Global long-range primary energy projections—all made before the coronavirus pandemic impacted the world in 2020—are available from such organisations as the EIA [39][40], BP [42], ExxonMobil [43], the IEA [19], the International Renewable Energy Agency (IRENA) [44], and the Organization of Petroleum Exporting Countries (OPEC) [45]. All have forecast global energy use continuing to rise to some extent out to 2040 and even beyond, mainly driven by continued growth in non-OECD countries. The EIA [39], for example, in their Base Case, forecast a 2040 global primary energy use of 780 EJ, up from 607 EJ in 2015 (both figures including non-commercial energy). Increases are predicted for all energy types, including FFs. Non-OECD nations, which have slower uptake of RE [42], are then forecast to account for nearly two-thirds of total energy use. The single-value OPEC and ExxonMobil forecasts for 2040 are, respectively, 745 EJ and 678 EJ. BP use two scenarios, Evolving Transition, and a lower energy scenario, Rapid Transition. The forecasts for 2040, which exclude non-commercial energy, are 749 EJ and 686 EJ, respectively.
The IEA [46] have assessed future energy use and greenhouse gas (GHG) emissions under two scenarios: The New Policies Scenario (NPS) and the Sustainable Development Scenario (SDS). NPS ‘Incorporates existing energy policies as well as an assessment of the results likely to stem from the implementation of announced policy intentions.’ Under the NPS scenario, primary energy use would increase significantly, to 700 EJ by 2040. SDS goes far further, with ‘an integrated approach to achieving internationally agreed objectives on climate change’. Global energy use at 570 EJ in 2040, would be slightly below its 2019 level. Nevertheless, 60% of primary energy in 2040 would still come from FFs, with their emissions reduced by either carbon capture and storage, or negative emissions technologies. Dynamic energy considerations also suggest that net RE output growth will be constrained [47], particularly if EROEI values for RE are low.
Regardless of future energy levels, all forecasts assumed that strong global economic growth would continue. Such growth would presumably lead to global increases in land use, particularly land for urban development, industry, and transport infrastructure; water for agriculture and cities; and various materials, including copper and elements with limited global resources, that are nevertheless vital for applications such as electronics, but also for PV cells and wind turbine motors. It is true that RE sources other than wind and solar will continue to have some share in future energy production, and in a few countries could even be dominant. However, for simplicity in the ‘what if’ thought experiment which follows, the intermittent primary electricity sources wind and solar (including solar thermal plants) are assumed to not only provide all energy for a still growing global market economy, but to compete for vital RE inputs including land, water, and materials, with the non-energy sectors of the global economy.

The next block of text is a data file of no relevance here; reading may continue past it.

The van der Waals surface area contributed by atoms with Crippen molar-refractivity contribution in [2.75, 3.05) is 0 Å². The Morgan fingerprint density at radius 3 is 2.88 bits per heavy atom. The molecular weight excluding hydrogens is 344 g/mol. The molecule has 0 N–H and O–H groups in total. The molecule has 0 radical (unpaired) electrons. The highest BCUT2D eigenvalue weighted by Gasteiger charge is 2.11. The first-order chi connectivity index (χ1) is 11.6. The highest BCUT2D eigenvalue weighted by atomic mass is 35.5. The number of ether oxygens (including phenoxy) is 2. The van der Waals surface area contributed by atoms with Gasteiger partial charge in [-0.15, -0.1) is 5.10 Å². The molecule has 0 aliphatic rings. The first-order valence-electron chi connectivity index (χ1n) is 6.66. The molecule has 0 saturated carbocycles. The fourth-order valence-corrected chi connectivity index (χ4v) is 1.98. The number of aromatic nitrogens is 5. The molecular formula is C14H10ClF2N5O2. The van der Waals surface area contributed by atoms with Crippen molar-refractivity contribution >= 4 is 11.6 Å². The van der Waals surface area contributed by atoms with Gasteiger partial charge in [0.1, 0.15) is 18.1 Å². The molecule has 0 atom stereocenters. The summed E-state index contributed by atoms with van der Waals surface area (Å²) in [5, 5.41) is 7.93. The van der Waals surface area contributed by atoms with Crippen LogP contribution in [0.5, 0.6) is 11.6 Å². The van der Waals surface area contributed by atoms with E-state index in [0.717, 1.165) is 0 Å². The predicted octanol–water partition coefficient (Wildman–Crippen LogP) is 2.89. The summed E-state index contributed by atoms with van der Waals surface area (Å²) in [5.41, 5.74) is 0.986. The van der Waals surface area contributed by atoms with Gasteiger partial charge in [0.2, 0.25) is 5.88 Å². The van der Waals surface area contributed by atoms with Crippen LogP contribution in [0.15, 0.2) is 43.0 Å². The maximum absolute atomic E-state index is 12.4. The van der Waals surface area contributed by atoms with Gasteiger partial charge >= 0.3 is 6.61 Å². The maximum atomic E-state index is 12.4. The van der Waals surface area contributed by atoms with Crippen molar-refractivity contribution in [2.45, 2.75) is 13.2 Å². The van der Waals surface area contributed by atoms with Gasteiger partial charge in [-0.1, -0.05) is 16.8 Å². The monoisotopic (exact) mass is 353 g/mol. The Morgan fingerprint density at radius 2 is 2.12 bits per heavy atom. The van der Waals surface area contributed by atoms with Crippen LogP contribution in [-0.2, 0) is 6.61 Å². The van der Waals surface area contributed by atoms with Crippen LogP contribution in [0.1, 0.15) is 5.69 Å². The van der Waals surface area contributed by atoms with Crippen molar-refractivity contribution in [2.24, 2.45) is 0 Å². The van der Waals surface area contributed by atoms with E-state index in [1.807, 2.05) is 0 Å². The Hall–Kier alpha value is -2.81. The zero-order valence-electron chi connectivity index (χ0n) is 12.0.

4. EROEI Evaluation in the Literature

Knowing the EROEI for wind and solar energy is vital for assessing whether they can together provide energy at levels as least as high as today, and many published papers have discussed their EROEI values. However, it is often very difficult to compare the findings of different researchers. This problem arises, not only because of different conditions in the analyses (rated capacity, year of installation, insolation or wind speed levels, type of PV cells, etc.), but also because different researchers have used different approaches for calculation (process, input–output, or hybrid method) and different boundaries for their analyses. There is also a need to factor in changes in energy inputs as technology develops; EROEI can be time-dependent, based on the maturity of the technology.
Given this confusion, Hall and colleagues [48][49][50] and de Castro and Capellán-Pérez [51] have attempted stress the importance of EROEI, and to put its calculation on a more consistent footing. Hall [48] argued that EROEI was ‘a unifying principle for biology, economics, and sustainability’. In his book [49], he illustrated its connection to economics, pointing out that for US oil and gas, EROEI and costs are inversely related. Further, the EROEI for RE sources is less than often assumed [50], because of externalities.